Over the next couple of weeks I’ll be doing interviews with local candidates to get their stance on the PennEast pipeline, how they intend to deal with it and how they can help us win. If you have a candidate you want me to interview , shoot me an email at firstname.lastname@example.org.
First up is Sam Thompson, who’s running for one of the open Township Committee seats in Delaware Township.
1) Why are you running, and why should people vote for you?
Thompson: I have run for office before, and after 4 losses I decided that I could be of service in other ways. A little over a year ago I heard about this pipeline and I began to get involved. By February I was given responsibility by our township’s Pipeline Subcommittee for supplying scoping questions about pipeline safety. I also spoke during one of the FERC scoping sessions.
It was clear to me by then that our township needed a boost in its efforts to fight the pipeline. So, with the encouragement of many people in my Township, I entered the race.
In addition to the amount of information I have learned about this pipeline project, I also have a good deal of experience with project accounting and budgeting. After reviewing our township budgets from the last few years, I believe Delaware Township needs a new approach to managing its finances. My educational background in analysis and my problem solving skills gained over my 25+ year career in IT will be very valuable in fixing our financial issues.
2) What is your position on the PennEast pipeline? Are you for it, against, it neutral, or something else?
Thompson: I oppose the PennEast pipeline project for a multitude of reasons, primarily that a private company can use eminent domain for its own economic gain.
3) What do you think your township has done right so far in dealing with the Pipeline company? And where do your think there could be improvements?
Thompson: I think our township was wise to create a pipeline subcommittee and give it a very strong leader. I wish our township committee would speak with a stronger voice in opposition to the pipeline.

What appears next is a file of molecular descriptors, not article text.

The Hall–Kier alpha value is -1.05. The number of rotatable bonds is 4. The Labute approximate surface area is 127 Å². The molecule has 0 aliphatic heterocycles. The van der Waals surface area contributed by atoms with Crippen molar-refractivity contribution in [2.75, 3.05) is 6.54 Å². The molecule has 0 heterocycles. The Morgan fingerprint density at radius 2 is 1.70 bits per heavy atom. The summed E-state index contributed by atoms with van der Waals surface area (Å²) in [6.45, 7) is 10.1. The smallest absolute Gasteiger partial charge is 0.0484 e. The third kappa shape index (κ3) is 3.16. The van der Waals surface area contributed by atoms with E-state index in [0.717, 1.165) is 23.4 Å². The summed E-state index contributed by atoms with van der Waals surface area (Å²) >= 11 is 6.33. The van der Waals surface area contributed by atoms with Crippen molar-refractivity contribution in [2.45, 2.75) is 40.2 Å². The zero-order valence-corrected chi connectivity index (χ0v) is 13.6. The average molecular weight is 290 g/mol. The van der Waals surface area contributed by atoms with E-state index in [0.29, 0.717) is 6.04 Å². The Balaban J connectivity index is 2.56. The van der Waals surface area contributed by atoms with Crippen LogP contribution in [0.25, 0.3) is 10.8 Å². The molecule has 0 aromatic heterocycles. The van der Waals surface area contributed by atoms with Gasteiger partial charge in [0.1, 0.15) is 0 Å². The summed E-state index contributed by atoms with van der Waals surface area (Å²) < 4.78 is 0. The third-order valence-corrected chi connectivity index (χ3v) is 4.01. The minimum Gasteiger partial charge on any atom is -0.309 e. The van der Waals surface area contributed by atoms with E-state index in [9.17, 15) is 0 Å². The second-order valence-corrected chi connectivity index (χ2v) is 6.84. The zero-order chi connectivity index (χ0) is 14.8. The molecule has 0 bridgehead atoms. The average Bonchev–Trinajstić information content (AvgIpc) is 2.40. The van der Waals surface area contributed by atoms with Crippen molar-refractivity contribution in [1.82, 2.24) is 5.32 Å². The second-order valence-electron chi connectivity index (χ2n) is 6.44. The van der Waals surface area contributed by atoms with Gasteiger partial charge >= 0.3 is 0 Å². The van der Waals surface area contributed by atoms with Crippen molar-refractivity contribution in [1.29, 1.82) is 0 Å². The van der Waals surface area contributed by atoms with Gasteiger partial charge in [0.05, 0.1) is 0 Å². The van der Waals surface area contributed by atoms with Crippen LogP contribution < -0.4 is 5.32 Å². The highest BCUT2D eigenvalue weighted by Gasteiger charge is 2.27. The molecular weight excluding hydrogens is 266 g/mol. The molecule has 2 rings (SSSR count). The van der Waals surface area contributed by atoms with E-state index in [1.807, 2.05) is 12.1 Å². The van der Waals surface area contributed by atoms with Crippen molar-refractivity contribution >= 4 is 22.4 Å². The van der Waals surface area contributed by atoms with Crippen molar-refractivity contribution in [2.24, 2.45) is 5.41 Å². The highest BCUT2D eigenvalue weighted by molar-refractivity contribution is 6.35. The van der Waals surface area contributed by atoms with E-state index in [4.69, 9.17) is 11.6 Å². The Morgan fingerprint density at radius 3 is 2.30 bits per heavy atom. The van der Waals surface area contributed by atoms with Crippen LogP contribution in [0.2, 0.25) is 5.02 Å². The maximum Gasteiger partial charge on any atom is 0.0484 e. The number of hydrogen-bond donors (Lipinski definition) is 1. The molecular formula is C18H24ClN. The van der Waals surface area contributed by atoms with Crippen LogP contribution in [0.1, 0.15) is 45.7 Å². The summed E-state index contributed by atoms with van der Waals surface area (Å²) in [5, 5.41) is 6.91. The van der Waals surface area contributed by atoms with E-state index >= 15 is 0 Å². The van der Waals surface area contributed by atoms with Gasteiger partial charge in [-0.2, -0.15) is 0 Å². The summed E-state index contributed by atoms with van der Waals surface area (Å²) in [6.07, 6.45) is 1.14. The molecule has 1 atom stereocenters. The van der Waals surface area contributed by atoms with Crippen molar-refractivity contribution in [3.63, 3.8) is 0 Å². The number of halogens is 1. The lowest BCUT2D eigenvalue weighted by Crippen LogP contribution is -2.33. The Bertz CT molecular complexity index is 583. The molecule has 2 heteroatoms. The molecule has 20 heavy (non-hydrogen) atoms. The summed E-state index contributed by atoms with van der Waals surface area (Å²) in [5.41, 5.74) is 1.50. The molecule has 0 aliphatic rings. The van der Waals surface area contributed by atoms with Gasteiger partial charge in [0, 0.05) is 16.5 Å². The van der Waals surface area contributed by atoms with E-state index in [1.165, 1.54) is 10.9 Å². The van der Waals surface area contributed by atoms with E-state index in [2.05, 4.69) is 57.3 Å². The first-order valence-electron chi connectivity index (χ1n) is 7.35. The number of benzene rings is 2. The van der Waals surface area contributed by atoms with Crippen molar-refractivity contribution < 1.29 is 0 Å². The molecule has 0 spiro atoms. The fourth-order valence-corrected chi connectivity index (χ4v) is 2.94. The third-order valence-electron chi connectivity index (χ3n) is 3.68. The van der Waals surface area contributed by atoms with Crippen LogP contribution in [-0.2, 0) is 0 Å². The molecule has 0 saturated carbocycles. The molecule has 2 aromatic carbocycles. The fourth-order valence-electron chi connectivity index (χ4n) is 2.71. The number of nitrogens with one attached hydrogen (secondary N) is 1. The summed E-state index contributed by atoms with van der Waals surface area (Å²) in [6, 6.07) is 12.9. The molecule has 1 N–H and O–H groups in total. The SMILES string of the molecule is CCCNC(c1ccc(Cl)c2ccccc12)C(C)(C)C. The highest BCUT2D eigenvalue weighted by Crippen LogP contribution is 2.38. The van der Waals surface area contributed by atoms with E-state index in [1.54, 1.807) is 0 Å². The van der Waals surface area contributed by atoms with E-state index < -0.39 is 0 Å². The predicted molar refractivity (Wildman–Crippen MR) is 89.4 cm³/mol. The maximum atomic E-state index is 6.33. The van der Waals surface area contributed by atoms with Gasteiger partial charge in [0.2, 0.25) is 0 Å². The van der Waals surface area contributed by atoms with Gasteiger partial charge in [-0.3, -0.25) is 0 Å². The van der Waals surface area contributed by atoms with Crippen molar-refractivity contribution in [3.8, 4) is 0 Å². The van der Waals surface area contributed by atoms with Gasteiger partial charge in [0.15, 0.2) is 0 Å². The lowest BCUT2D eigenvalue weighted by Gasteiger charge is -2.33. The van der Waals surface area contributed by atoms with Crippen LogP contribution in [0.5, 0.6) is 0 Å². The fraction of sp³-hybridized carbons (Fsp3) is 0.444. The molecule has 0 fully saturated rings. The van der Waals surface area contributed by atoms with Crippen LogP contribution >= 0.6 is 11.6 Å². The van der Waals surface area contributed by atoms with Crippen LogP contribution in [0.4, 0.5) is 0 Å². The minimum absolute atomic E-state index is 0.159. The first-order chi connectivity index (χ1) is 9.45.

It is my goal to change that.
4) What is your opinion on PennEast’s purpose and need? Will this be a net-benefit to people in NJ?
Thompson: I see no real purpose for the pipeline. PennEast has not proven there is a need for this gas in NJ (or PA, NY, DE for that matter).
5) If you’re against the pipeline, how do you plan on fighting it going into PennEast application period?
Thompson: The fight needs to be multifaceted:
- Putting political pressure on FERC by engaging our members of Congress who represent this area
- Continuing to support affected residents with environmental, historical, economic information specific to their property
- Engaging FERC directly as intervenors
- Working with our state representatives to continue encouraging NJDEP to stick its guns regarding the permitting process.
6) What can residents do to get more involved and help?
- Sign up as intervenors
- Deny PennEast survey access
- Continue outreach to their elected representatives
- Assist affected property owners to gather any survey information that would impact the EIS
- report any suspicious surveying activity immediately
7) How can township committees help residents that worry about water safety issues, septic system worries, construction issues, traffic impacts, etc etc that are anticipated if this project is approved?
Thompson: Please see my answer to question 8. I believe these questions are intertwined.
8) How can townships collaborate better to fight the pipeline?
Thompson: Each township has been working over the last year to collect information about how to deal with impacts from this project. We should be able to combine all of this information to provide a “database” for all of the communities along the pipeline’s path.
- Residents with questions and concerns would have the benefit of this combined wealth of information.
- Townships can also align on a very consistent message to county, state, and federal officials and agencies.
- While staying away from endorsing private services, this database can include contacts for experts who can answer questions about water, septic, etc..
The model used by the XXCAP organizations [Citizens Against the Pipeline] is a good one. Each of us knows our localities best, but when there is a resource that can help beyond a local border, it is shared (such as intervenor training). If we stop the pipeline in one town, we stop it in all towns.
9) Can townships work more closely with state and federal agencies on issues such as this one?
Thompson: The approach to this fight is proving to be an excellent model for how townships can engage directly state and federal agencies. It is also a model for showing how townships can work together to monitor said agencies and hold them more accountable.
10) Any closing remarks
Thompson: If you have not registered as a FERC intervenor, time is growing short.
Please write your state assembly people and senators and ask them to support DEP in sticking to its existing procedures for reviewing permits and to disallow any data from PennEast that has been obtained illegally.
Note: you can find out information on what intervening is and how to do it at: